At the end of September, The World Wide Web Consortium (W3C) may approve the world’s first Web Payments Steering Group, to explore issues such as navigating around obstacles to seamless payments on the web and ways to better facilitate global transactions while respecting local laws. Identity and digital signatures have a role here, at the same time as they go beyond the realm of payment into privacy and other arenas. At the end of October, there also will be a W3C technical plenary, to discuss identity, graph normalization, digital signatures and payments technologies.
Expect Linked Data to come up in the context of both events, Manu Sporny told attendees at this August’s 10th annual Semantic Technology & Business conference in San Jose during his keynote address, entitled Building Linked Data Into the Core of the Web. “It is the foundational data model to build all this technology off of,” said Sporny, who is the founder and CEO of Digital Bazaar, which develops technology and services to make it easier to buy and sell digital content over the Internet. (See our stories about the company and its technology here.) He also is founder and chair of the W3C Web Payments Community Group, chair of its RDFa Working Group, and founder, and chair and lead editor of the JSON-LD Community Group.
In fact, Sporny said during his talk, identity and payment are the two opportunities for Linked Data killer apps to be born – indeed, to make Linked Data not just something that people use in a secondary or tertiary way, but as a thoughtful choice for solving complex problems in a fairly simple and straightforward manner. The current web platform, he said, is broken in both the identity and payment areas, relying on legacy centralized login user name and password mechanisms and “archaic forms of value transfer.”
The W3C, he said, can empower organizations to care about the problems of identification, such that individuals can provide who they are to a website in an interoperable and secure way, as well as empower those organizations to care about high value payment transactions, which themselves require a standard verifiable identity mechanism. And it can set them up with a framework, “effectively Linked Data, digitally signed Linked Data, to enable them to solve the problem themselves.”
Said Sporny, when it comes to identity, “We need the ability to have third-party digitally signed credentials using a simple and extensible solution, and honestly Linked Data is the only game in town as far as I can tell.” The goals for work in Linked Data here in the next two to five years will include a focus on a secure way of storing and transmitting such credentials: “Solve this, and you solve the log-in problem on the web,” he said, as well as address the need for verifiable identification for higher-order payments.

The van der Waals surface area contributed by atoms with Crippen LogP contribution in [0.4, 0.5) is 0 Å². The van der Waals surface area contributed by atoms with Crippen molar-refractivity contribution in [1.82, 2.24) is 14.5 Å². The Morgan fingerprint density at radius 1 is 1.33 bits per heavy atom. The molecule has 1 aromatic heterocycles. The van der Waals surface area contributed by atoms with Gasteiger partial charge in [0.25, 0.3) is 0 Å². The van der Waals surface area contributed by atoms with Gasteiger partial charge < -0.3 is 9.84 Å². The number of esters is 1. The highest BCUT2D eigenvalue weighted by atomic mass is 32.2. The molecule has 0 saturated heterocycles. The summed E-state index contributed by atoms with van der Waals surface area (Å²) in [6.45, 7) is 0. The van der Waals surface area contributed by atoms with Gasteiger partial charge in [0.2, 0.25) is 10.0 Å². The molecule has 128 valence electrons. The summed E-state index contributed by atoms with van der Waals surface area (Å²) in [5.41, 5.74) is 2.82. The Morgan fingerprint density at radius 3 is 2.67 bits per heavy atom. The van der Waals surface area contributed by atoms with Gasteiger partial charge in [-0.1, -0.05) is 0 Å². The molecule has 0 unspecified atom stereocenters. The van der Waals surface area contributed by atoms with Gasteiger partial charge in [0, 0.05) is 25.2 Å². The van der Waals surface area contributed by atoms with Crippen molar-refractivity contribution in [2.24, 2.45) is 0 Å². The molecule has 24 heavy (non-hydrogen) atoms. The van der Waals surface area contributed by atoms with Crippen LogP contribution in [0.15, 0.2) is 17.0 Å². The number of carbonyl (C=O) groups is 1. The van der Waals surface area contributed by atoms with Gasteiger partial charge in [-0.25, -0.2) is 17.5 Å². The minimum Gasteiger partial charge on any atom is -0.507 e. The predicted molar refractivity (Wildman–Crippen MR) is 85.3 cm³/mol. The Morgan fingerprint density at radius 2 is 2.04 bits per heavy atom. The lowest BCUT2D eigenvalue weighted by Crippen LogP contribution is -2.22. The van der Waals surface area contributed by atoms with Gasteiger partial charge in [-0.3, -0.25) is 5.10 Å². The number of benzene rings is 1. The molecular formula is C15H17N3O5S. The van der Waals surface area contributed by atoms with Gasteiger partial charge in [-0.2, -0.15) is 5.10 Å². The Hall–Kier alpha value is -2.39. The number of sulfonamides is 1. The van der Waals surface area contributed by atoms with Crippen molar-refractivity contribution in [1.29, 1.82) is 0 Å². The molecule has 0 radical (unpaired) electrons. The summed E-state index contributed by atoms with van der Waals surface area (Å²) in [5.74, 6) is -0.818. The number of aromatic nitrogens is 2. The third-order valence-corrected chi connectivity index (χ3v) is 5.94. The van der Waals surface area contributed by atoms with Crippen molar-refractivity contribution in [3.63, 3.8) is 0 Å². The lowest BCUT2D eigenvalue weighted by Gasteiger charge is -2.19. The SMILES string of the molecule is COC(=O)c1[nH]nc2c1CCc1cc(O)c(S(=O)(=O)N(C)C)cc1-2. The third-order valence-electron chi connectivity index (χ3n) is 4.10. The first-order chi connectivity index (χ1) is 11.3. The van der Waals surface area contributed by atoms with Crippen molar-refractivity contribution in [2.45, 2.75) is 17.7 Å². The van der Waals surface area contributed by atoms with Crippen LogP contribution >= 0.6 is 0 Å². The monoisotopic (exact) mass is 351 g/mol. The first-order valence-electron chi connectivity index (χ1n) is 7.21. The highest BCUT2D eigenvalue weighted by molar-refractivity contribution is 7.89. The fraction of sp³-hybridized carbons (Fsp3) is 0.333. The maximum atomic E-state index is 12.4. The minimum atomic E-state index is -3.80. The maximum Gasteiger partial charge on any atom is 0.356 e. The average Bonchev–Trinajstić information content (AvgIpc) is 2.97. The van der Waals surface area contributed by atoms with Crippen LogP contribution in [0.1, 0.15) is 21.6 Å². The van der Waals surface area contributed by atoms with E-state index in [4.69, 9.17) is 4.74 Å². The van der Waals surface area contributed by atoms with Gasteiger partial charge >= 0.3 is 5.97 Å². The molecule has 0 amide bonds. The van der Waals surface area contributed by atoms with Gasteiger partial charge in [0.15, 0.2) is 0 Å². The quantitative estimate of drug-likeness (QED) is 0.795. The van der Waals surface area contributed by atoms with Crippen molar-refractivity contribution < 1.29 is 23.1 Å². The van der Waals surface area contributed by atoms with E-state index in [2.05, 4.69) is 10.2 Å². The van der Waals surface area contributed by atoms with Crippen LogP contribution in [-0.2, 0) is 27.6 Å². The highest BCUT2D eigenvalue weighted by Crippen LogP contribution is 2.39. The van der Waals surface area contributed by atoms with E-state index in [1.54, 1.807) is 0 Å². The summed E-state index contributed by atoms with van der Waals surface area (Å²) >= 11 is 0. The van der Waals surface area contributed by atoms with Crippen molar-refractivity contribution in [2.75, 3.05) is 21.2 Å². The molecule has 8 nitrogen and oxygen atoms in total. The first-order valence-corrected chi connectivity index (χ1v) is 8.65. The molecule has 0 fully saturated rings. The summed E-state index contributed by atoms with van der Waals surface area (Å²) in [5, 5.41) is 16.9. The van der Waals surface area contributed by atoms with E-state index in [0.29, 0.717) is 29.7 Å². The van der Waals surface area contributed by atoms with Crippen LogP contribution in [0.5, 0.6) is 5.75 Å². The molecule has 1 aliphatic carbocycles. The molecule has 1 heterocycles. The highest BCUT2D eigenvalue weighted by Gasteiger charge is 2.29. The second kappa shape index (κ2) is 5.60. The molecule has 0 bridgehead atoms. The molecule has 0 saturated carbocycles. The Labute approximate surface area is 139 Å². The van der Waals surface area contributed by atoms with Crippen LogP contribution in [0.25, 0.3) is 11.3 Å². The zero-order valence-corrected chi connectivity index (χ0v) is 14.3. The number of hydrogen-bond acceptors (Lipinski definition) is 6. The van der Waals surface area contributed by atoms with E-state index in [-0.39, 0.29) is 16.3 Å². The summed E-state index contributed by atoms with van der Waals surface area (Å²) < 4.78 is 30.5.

A Walk Through Linked Data At The Core
Further showcasing Linked Data’s potential, Sporny discussed its role in payment initiation and digital receiving. Instead of users giving all their credit card information to merchants in a pull model (and potentially exposing that data to hackers), he talked about moving to a push model. In that model, merchants could mark up their offers for sale in Linked Data, listing all the information associated with the offer on web sites, and then a software agent or web browser or wallet software would pull that offer, and with the buyer’s authority, send it to their payment processor. Payment would be sent to merchants through that mechanism.
“You need an initiation payment standard on the web,… and it seems like Linked Data ideally is suited for this,” he said. It provides a standard way to get the basic information right, while allowing vertical markets to layer their specific information atop that. The Web Commerce API is being worked on to support this.
Once the money is moved into the merchant account, buyers would be issued digital receipts of sale that serve as proof of purchase to give back to the merchant. To this end, a digital receipts standard is needed, and “we’re looking at an extensible data format [such as] JSON LD” for that.
Sporny also discussed the problem of trust on the web, noting that, “The trust layer of the semantic web layer cake is a big problem – we need this mechanism and that means we need help building it.”
Importantly, he advocated that members of the industries that will benefit from moving in all the directions he discussed step up and be involved in the various groups that are working on digital signatures, identification and payments – or anyone who just wants to see Linked Data move into the core functions people perform on the web.
“You’ve got to bang down the W3C door and say this work has to be done,” he said. “Right now people are a little too silent….This work doesn’t happen without the involvement of you.”
To view the entire video of the presentation yourself, please go here.